MANILA - (2ND UPDATE) The Supreme Court has unanimously voted to allow magistrates and employees to participate in the impeachment hearings against Chief Justice Maria Lourdes Sereno, the high court's spokesman said on Tuesday.
"Those who are invited to testify on administrative matters may do so if they wish. The court is not requiring them but is granting them clearance if they so wish to appear and testify on administrative matters," Supreme Court spokesperson Theodore Te said.
The House justice committee invited SC magistrates and several employees to the hearings to answer allegations that Sereno bypassed her colleagues and falsified several court orders, including a temporary restraining order drafted by Associate Justice Teresita Leonardo-De Castro in 2013.
Te explained that Leonardo-De Castro has been authorized to testify on 3 matters only: the issuance of the TRO in the seniors' citizens cases and exchange of communication with Sereno; the merits of the decision on the clustering case involving the Judicial and Bar Council; and the merits of her separate concurring opinion in the case involving then Solicitor General and now Associate Justice Francis Jardaleza.
De Castro, Associate Justice Noel Tijam, and retired justice Arturo Brion have said they will attend the impeachment hearings once they get clearance from the SC en banc, justice panel chairperson Reynaldo Umali told DZMM.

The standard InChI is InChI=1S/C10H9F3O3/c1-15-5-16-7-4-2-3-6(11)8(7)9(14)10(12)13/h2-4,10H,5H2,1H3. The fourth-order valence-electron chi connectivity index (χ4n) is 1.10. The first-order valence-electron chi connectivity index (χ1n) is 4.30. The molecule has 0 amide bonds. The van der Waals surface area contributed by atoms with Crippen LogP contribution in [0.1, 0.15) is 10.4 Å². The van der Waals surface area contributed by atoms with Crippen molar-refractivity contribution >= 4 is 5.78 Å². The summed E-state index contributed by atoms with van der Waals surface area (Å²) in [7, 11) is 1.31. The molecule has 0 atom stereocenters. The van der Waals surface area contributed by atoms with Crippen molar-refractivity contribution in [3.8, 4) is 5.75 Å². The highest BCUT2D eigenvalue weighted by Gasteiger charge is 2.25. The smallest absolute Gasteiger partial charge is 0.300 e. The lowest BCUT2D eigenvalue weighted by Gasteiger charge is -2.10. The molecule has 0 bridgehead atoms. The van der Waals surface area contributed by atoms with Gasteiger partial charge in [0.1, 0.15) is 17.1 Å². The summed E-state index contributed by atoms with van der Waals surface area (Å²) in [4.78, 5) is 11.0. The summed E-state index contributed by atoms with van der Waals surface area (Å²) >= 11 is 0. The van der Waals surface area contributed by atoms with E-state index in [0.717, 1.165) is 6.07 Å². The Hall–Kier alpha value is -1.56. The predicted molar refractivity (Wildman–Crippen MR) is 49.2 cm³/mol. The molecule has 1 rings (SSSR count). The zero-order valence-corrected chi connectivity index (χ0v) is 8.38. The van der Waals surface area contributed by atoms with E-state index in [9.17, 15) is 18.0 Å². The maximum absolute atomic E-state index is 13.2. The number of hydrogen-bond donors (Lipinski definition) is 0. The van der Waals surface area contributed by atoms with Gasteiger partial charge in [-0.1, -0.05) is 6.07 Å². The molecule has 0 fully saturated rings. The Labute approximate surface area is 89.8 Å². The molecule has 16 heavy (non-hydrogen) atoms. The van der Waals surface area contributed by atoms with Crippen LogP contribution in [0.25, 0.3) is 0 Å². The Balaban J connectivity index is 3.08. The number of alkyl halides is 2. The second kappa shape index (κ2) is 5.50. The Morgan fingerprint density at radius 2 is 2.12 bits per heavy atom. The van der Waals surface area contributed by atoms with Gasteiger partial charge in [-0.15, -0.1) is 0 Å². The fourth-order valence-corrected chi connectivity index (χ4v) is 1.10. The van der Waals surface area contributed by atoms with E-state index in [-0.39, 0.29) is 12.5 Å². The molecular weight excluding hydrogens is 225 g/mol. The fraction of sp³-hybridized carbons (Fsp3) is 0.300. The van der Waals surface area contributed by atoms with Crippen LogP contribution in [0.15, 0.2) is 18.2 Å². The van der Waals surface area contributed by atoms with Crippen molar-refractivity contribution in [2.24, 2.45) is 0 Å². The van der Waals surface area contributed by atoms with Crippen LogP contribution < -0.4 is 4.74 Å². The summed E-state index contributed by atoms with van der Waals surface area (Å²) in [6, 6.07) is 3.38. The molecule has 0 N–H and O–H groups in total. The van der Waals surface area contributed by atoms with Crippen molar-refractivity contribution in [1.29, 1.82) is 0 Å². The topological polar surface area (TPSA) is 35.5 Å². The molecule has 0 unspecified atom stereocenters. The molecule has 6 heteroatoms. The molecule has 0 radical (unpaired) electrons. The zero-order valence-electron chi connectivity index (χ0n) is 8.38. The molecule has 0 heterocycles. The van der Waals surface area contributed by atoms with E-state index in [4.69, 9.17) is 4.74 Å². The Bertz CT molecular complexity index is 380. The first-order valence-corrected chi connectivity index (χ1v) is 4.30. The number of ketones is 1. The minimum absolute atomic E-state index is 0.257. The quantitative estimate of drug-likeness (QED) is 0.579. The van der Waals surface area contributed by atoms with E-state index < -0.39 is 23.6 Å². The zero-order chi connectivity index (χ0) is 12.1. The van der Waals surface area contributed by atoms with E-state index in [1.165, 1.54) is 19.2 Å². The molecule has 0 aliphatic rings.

Lawyer Jojo Lacanilao, a spokesperson for Sereno, said the chief justice is confident that she has done nothing wrong.
"We're confident about the position of the Chief Justice that she has not done anything wrong," Lacanilao told ANC on Tuesday.
"Our attitude if all this comes out under a fair hearing, Chief Justice Sereno will be found saying the truth. We have no problems, worries, about people coming with documents because we have seen everything and there's nothing there that will prove the case against CJ Sereno..." he added.
The SC's move to allow its magistrates to participate in Sereno's impeachment trial is a good decision, according to lawyer Tony La Viña, former dean of the Ateneo School of Government.
"That’s a good decision because they need to cooperate. It is important to have transparency. The important thing here is that they will also provide guidance, I think Justice Carpio has been asked to write the guidance particularly for internal documents. That’s very important how they will deal with documents that they considered confidential, only for their eyes," he said.
La Viña meanwhile said he is "mystified" by the House hearings because he sees no impeachable offense.
"You know, I'm actually mystified by the hearing because the allegations, I'm not hearing how they could be impeachable. There is no allegation of corruption here, there is no allegation of deliberate intent. At most, allegations are lapses in judgment," he said.
"What should we look out for? We do not embarrass, we do not belittle, we do not demean a person in an office just because of politics. So, this hearing should be in an utmost dignity," he added.
Sereno is accused of misdeclaring her wealth and having an extravagant lifestyle.
Congressmen are determining if there is probable cause to pursue the impeachment case against the Chief Justice.
Sereno, who has denied any wrongdoing, refused to attend the hearings.